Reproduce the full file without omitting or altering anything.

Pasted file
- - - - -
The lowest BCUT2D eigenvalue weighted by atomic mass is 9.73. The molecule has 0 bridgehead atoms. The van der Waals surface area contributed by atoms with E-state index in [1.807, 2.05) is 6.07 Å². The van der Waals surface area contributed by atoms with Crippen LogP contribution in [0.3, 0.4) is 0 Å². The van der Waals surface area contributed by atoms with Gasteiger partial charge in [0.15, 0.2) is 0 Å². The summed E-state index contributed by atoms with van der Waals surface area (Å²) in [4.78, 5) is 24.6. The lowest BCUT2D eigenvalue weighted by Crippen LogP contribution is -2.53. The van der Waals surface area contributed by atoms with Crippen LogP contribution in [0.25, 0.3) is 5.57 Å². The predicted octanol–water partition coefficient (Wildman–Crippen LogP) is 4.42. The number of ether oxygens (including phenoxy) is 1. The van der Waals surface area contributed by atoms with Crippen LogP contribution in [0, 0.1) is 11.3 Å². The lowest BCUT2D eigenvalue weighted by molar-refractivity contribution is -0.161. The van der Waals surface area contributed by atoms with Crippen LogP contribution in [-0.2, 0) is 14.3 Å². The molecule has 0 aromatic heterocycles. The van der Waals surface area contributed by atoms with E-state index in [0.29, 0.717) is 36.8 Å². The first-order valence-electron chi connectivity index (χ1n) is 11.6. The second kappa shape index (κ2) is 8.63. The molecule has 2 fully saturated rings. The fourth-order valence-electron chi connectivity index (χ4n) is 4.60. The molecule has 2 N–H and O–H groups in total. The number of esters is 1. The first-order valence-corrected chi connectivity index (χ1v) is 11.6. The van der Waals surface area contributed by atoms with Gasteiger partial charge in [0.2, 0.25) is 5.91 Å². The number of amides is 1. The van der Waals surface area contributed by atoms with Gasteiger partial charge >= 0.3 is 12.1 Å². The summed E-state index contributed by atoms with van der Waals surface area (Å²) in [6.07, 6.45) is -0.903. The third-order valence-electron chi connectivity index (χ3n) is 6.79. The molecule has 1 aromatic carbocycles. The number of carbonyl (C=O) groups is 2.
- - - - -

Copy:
The lowest BCUT2D eigenvalue weighted by atomic mass is 9.73. The molecule has 0 bridgehead atoms. The van der Waals surface area contributed by atoms with E-state index in [1.807, 2.05) is 6.07 Å². The van der Waals surface area contributed by atoms with Crippen LogP contribution in [0.3, 0.4) is 0 Å². The van der Waals surface area contributed by atoms with Gasteiger partial charge in [0.15, 0.2) is 0 Å². The summed E-state index contributed by atoms with van der Waals surface area (Å²) in [4.78, 5) is 24.6. The lowest BCUT2D eigenvalue weighted by Crippen LogP contribution is -2.53. The van der Waals surface area contributed by atoms with Crippen LogP contribution in [0.25, 0.3) is 5.57 Å². The predicted octanol–water partition coefficient (Wildman–Crippen LogP) is 4.42. The number of ether oxygens (including phenoxy) is 1. The van der Waals surface area contributed by atoms with Crippen LogP contribution in [0, 0.1) is 11.3 Å². The lowest BCUT2D eigenvalue weighted by molar-refractivity contribution is -0.161. The van der Waals surface area contributed by atoms with Crippen LogP contribution in [-0.2, 0) is 14.3 Å². The molecule has 0 aromatic heterocycles. The van der Waals surface area contributed by atoms with E-state index in [0.29, 0.717) is 36.8 Å². The first-order valence-electron chi connectivity index (χ1n) is 11.6. The second kappa shape index (κ2) is 8.63. The molecule has 2 fully saturated rings. The fourth-order valence-electron chi connectivity index (χ4n) is 4.60. The molecule has 2 N–H and O–H groups in total. The number of esters is 1. The first-order valence-corrected chi connectivity index (χ1v) is 11.6. The van der Waals surface area contributed by atoms with Gasteiger partial charge in [0.2, 0.25) is 5.91 Å². The number of amides is 1. The van der Waals surface area contributed by atoms with Gasteiger partial charge >= 0.3 is 12.1 Å². The summed E-state index contributed by atoms with van der Waals surface area (Å²) in [6.07, 6.45) is -0.903. The third-order valence-electron chi connectivity index (χ3n) is 6.79. The molecule has 1 aromatic carbocycles. The number of carbonyl (C=O) groups is 2.